Touchdown!: Up your game with a healthier version of a Super Bowl classic

Steve Peters / Photo

Steve Peters / Photo

Steve Peters
RUTLAND BITES

I may not care much about the Super Bowl, but I’m certainly paying attention to the food. The popular food site “The Daily Meal” looked at Google trends over the past month to determine the top ten foods of the day. I was surprised to hear that pizza is number one, and Super Bowl Sunday is the busiest day of the year for most pizza takeout shops. I would have guessed wings. This year, I’m not interested in either of those foods. I’m all about the nachos.

I’ve always viewed nachos as junk food. They’re greasy chips smothered in cheese. That’s not quite the type of food I’d serve. Until I did. And in doing so, found that nachos need not be junk. You can make a plate of nachos and not have to feel bad about it, whether they’re for a Super Bowl party or a quick occasional meal.

As usual, it comes down to the quality of the ingredients. There’s not much to nachos. They’re not a complicated food. That means there’s nowhere to hide. Opening a few jars and packets, then dumping everything over a cheap bag of chips and tossing it in the microwave could work, if that’s your kind of thing. But you’re not fooling anyone with that. On the other hand, browning some lean ground beef with a mix of spices, melting freshly grated cheese into a simple white sauce, and slicing up a few peppers, onions and tomatoes doesn’t take long and makes all the difference.

The great thing about nachos is that there’s no one way to make them. Chips, salsa and cheese sauce are all standard, though you can go anywhere from there. Serve them with beef, as I mentioned, or try chicken, beans or pulled pork. Change the spices on the protein to give the dish an influence from a certain kind of cuisine, such as Thai, Italian or Indian. They can be heavy on the meat, or have no meat at all. It’s your call. My one insistence is to skip the jar of black olives. But maybe that’s just me.

When it comes to serving nachos at a party, I’m in full support of setting the ingredients out for everyone to make their own plate. Then everyone can warm their plates in the oven until crispy. That way, someone like me can forgo the olives, while the next guy can pile them on. Everyone wins. It’s kind of like buying several kinds of pizza to please a crowd. Except you can control the quality and don’t have the expense of buying five pizzas.

Here are three easy means of improving your nacho game. Start by using spices you likely already have — you know, on that spice rack you were once gifted — to make a flavorful blend to season your protein.

Next, cook your meat, beans, tofu or what have you, fresh. I’m appalled that cans of pre-cooked ground meat (often combined with beans) exists on grocery store shelves. Do not buy this junk. If you can’t afford a pound or two of quality ground beef (preferably local) you should reconsider having a party in the first place. I don’t like getting a mouthful of onion in my nachos and my girlfriend doesn’t like biting into a raw jalapeño, so I like to cook these together with the beef. It adds more flavor to the meat as well. You can certainly still add the raw vegetables to your nachos as toppings.

Finally, make the cheese sauce yourself. I know it sounds like a challenge, but trust me, it’s not. Put away that fluorescent Velveeta stuff and try this with a fine block of Vermont cheddar. You’ll need to grate it yourself, as the pre-grated are often coated in starches that may make them difficult for melting. Then you stir it into a thickened white (milk) sauce and you’re ready to turn up the halftime concert and go crazy.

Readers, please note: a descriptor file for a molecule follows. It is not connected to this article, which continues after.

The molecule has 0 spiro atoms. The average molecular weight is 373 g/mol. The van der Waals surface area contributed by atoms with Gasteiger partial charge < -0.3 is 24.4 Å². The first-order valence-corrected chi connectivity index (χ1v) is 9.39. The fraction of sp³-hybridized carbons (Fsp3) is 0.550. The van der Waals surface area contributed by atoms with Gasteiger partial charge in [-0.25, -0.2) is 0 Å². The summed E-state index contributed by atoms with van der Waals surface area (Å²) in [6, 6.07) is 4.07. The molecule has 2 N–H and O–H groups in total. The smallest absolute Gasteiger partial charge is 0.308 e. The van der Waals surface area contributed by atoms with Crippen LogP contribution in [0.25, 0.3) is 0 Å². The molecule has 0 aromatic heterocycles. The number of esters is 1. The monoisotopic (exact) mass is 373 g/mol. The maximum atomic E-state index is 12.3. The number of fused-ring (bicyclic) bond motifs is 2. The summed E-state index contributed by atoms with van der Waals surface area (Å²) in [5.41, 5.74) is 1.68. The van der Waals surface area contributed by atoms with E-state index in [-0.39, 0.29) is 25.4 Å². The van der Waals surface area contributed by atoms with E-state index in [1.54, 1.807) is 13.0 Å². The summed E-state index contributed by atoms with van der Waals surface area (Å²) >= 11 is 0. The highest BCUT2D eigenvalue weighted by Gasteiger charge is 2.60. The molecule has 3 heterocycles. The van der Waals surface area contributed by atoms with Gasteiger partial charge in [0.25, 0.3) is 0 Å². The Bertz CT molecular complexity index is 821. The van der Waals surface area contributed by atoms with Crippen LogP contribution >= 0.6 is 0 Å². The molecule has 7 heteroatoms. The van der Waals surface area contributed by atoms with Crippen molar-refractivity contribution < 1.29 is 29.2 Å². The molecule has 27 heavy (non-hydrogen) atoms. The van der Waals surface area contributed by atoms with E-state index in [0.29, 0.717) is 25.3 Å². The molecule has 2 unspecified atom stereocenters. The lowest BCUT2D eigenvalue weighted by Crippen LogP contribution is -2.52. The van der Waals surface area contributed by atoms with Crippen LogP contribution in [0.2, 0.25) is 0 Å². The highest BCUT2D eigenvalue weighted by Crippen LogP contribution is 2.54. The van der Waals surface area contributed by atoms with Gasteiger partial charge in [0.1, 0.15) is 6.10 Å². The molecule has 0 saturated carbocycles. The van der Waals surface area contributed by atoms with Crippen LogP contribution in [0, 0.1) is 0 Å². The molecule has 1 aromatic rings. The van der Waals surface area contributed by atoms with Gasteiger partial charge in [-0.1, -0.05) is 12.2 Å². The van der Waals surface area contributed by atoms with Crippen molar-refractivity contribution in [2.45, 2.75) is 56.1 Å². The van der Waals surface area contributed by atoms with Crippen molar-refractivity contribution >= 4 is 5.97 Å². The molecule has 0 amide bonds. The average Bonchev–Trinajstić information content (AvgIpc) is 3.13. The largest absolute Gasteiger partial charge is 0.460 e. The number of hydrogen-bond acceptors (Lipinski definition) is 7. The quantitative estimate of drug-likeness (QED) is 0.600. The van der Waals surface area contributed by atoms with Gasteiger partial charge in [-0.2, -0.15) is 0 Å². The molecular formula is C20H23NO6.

Nacho cheese sauce

Makes about 2 cups

  • 1 tablespoon butter
  • 2 tablespoons flour
  • 1 cup milk
  • 8 ounces cheese
  • 1 teaspoon sriracha
  • Grate the cheese and set aside.

Melt the butter in small pot. Add the flour and whisk to combine. Cook about 30 seconds or until the mixture (called a roux) starts to turn golden brown. Slowly whisk in the milk, and when combined, turn up the heat to bring to a boil. Lower the heat so the sauce remains at a gentle simmer. When thickened, turn off the heat and stir in the cheese and sriracha.

Taco/nacho seasoning

Makes about 4 tablespoons

  • 2 tablespoons chili powder 1 tablespoon ground cumin 1 teaspoon cornstarch 1 teaspoon kosher salt
  • 1 teaspoon garlic powder 1 1/2 teaspoons smoked paprika 1 teaspoon ground coriander 1/4 teaspoon cayenne pepper

Combine all ingredients in a small, airtight jar. Shake to combine. Use as needed. This will keep for several months but likely won’t last that long, when you can use it to season any meat, bean, or tofu dish, and in tacos, nachos and quesadillas.

Adapted from Alton Brown’s Taco Potion #19.

Nacho ground beef

Enough for 1 large plate of nachos

  • 1 tablespoon olive oil
  • 1 medium red onion, chopped
  • 1 jalapeño, chopped
  • 3 cloves garlic, chopped
  • 1 pound lean ground beef
  • 1 ½ tablespoons nacho seasoning
  • ¼ teaspoon kosher salt

Heat the olive oil in a pan over medium-high heat. Add the onion, jalapeño and garlic and cook until soft, about 5 minutes. Add the beef, breaking up with a spoon, the seasoning and salt. Cook until the meat is browned. Taste and add more seasoning or salt, if needed.

Layer the meat onto a large plate of chips along with your cheese sauce, salsa, and vegetables such as shredded cabbage, chopped scallions, red onion, jalapeños and cilantro.

Steve Peters

Steve Peters is a cook, gardener and baker living in Rutland.

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